The Metéora is one of the largest and most important complexes of Eastern Orthodox monasteries in Greece, second only to Mount Athos. The six monasteries are built on natural sandstone rock pillars, at the northwestern edge of the Plain of Thessaly near the Pineios river and Pindus Mountains, in central Greece. The nearest town is Kalambaka. The Metéora is included on the UNESCO World Heritage List under criteria I, II, IV, V and VII.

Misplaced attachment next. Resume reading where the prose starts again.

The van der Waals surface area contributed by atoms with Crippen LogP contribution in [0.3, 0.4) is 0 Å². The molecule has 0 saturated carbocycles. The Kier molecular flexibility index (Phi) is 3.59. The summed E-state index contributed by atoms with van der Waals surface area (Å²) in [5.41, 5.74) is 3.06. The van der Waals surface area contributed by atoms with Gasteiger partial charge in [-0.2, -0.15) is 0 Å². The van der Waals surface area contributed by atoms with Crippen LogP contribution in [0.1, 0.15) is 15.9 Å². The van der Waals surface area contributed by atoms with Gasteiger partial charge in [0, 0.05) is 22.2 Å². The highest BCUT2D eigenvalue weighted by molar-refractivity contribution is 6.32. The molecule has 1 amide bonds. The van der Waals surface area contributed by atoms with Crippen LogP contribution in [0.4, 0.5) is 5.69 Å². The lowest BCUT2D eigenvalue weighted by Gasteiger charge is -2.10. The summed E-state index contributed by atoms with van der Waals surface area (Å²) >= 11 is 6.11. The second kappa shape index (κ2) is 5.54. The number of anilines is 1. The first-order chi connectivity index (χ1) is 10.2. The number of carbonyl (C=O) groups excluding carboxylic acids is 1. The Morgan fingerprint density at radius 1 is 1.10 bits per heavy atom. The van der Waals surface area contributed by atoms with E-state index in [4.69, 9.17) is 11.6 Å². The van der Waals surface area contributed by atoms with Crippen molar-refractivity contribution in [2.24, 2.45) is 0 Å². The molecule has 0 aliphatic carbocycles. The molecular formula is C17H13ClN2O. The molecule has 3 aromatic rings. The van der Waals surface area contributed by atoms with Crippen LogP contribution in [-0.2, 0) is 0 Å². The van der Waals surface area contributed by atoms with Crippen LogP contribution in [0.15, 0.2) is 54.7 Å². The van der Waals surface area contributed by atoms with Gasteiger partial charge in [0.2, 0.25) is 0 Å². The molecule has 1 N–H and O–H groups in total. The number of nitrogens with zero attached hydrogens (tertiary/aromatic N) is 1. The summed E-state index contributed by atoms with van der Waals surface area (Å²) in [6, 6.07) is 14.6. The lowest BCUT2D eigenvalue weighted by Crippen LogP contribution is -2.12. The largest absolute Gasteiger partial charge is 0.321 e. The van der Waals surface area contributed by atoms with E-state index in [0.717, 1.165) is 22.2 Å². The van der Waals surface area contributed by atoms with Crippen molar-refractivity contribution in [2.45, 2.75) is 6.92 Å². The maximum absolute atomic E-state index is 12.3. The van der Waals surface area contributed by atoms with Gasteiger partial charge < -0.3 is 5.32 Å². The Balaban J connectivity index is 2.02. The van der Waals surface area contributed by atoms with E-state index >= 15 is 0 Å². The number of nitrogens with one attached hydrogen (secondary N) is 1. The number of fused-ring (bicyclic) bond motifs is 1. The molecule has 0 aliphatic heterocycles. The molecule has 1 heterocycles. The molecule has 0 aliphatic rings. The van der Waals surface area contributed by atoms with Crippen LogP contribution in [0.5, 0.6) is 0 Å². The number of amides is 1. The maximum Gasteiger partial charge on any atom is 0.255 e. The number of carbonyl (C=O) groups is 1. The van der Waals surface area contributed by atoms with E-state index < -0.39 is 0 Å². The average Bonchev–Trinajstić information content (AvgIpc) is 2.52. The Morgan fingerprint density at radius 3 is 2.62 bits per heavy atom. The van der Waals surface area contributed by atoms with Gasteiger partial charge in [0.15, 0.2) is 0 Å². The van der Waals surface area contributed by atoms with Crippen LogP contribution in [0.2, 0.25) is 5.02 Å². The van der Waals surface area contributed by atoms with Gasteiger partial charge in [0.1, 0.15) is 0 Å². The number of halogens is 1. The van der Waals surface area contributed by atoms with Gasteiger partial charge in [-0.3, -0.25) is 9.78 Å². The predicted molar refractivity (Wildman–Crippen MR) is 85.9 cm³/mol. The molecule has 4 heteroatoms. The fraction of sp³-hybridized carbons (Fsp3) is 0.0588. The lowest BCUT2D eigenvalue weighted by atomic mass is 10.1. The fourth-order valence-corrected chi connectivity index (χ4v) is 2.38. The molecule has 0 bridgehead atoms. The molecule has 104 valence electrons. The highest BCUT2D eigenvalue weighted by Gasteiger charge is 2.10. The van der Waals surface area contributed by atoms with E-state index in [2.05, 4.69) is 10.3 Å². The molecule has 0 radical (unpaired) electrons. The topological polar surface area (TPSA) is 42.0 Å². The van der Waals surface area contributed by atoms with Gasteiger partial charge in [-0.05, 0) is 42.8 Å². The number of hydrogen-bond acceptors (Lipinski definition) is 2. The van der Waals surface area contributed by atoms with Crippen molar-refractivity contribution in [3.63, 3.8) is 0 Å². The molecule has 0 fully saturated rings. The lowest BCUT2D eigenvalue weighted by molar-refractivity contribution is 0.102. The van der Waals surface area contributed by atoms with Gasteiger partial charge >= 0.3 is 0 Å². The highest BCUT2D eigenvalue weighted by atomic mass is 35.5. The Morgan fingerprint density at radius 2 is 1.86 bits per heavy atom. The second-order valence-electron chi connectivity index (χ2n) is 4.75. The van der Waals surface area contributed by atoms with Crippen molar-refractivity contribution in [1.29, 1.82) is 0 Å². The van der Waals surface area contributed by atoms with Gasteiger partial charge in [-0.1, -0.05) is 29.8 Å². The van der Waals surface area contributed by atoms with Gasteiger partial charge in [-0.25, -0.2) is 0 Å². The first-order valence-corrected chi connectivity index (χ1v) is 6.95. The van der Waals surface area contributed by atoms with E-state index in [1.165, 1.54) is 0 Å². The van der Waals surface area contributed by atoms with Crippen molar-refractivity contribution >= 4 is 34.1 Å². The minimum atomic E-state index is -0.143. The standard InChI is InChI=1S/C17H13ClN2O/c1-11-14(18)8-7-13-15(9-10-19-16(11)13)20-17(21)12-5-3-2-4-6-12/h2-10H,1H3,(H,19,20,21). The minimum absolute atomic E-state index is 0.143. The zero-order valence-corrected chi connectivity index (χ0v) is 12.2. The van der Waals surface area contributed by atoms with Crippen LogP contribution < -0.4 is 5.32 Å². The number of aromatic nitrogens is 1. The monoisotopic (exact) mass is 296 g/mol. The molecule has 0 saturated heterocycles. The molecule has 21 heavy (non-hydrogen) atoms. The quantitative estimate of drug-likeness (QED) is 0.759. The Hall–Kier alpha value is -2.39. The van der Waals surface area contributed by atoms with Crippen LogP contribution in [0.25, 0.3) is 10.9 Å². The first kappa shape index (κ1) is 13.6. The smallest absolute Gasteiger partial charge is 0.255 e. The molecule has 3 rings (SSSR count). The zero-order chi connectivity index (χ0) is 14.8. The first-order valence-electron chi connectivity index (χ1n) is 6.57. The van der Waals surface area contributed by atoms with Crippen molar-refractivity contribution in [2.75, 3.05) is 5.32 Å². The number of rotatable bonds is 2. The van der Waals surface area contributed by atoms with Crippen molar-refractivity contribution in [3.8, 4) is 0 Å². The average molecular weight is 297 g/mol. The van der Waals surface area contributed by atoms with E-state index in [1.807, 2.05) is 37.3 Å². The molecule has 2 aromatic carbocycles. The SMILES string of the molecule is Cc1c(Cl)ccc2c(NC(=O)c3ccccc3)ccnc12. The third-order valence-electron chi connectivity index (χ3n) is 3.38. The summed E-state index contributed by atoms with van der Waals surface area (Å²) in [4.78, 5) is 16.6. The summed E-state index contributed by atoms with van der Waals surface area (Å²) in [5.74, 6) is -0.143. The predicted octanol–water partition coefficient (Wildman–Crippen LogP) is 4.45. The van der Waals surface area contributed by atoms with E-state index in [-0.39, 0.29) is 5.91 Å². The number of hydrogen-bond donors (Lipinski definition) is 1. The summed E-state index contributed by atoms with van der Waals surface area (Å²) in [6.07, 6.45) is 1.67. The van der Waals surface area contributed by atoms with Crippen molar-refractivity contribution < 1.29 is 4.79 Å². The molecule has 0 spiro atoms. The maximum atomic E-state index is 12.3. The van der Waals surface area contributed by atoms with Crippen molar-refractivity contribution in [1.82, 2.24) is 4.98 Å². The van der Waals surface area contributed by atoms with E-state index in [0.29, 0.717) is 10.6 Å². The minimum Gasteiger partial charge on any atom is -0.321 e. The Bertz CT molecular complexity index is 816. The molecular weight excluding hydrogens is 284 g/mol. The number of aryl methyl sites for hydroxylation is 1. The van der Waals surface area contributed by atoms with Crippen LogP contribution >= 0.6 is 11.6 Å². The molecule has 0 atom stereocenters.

The Theopetra caves 5 kilometres (3.1 mi) south of Meteora had inhabitants fifty millennia ago. The oldest known example of a man-made structure was found within a prehistoric cave in central Greece, according to the Greek culture ministry. The structure is a stone wall that blocked two-thirds of the entrance to the Theopetra cave near Kalambaka on the north edge of the Thessalian plain. It was constructed 23,000 years ago, probably as a barrier to cold winds. “An optical dating test, known as Optically Stimulated Luminescence, was applied on quartz grains nested within the stones. We dated four different samples from the sediment and soil materials, and all provided identical dates,” Nikolaos Zacharias, director of the laboratory of archaeometry at the University of Peloponnese, told Discovery News. According to a statement by the ministry of culture, “the dating matches the coldest period of the most recent ice age, indicating that the cavern’s inhabitants built the stone wall to protect themselves from the cold.” Excavated since 1987, the Theopetra cave is well known to palaeontologists as it was used and inhabited continuously from the Palaeolithic period onwards (50,000 to 5,000 years ago)